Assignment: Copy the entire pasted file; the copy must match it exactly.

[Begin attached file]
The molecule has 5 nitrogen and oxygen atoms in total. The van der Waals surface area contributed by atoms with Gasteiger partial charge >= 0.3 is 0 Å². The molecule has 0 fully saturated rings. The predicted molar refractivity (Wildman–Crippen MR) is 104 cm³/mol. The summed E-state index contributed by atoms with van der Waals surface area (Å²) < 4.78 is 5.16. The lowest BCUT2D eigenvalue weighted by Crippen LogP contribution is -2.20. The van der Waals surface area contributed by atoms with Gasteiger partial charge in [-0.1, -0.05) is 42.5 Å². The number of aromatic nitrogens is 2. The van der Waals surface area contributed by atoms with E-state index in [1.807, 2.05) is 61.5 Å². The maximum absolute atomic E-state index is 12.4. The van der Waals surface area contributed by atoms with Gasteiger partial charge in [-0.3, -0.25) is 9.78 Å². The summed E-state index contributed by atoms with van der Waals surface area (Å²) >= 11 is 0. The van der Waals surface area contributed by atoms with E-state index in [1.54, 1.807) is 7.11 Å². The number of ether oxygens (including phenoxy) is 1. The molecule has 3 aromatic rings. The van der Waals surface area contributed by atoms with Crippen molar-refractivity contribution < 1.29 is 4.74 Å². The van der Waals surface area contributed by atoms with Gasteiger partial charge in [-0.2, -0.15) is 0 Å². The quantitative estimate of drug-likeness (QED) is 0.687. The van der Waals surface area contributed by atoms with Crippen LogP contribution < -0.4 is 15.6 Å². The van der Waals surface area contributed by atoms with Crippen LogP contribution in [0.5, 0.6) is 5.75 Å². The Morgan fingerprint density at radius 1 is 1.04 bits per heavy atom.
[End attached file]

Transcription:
The molecule has 5 nitrogen and oxygen atoms in total. The van der Waals surface area contributed by atoms with Gasteiger partial charge >= 0.3 is 0 Å². The molecule has 0 fully saturated rings. The predicted molar refractivity (Wildman–Crippen MR) is 104 cm³/mol. The summed E-state index contributed by atoms with van der Waals surface area (Å²) < 4.78 is 5.16. The lowest BCUT2D eigenvalue weighted by Crippen LogP contribution is -2.20. The van der Waals surface area contributed by atoms with Gasteiger partial charge in [-0.1, -0.05) is 42.5 Å². The number of aromatic nitrogens is 2. The van der Waals surface area contributed by atoms with E-state index in [1.807, 2.05) is 61.5 Å². The maximum absolute atomic E-state index is 12.4. The van der Waals surface area contributed by atoms with Gasteiger partial charge in [-0.3, -0.25) is 9.78 Å². The summed E-state index contributed by atoms with van der Waals surface area (Å²) >= 11 is 0. The van der Waals surface area contributed by atoms with E-state index in [1.54, 1.807) is 7.11 Å². The number of ether oxygens (including phenoxy) is 1. The molecule has 3 aromatic rings. The van der Waals surface area contributed by atoms with Crippen molar-refractivity contribution < 1.29 is 4.74 Å². The van der Waals surface area contributed by atoms with Gasteiger partial charge in [-0.2, -0.15) is 0 Å². The quantitative estimate of drug-likeness (QED) is 0.687. The van der Waals surface area contributed by atoms with Crippen LogP contribution < -0.4 is 15.6 Å². The van der Waals surface area contributed by atoms with Crippen LogP contribution in [0.5, 0.6) is 5.75 Å². The Morgan fingerprint density at radius 1 is 1.04 bits per heavy atom.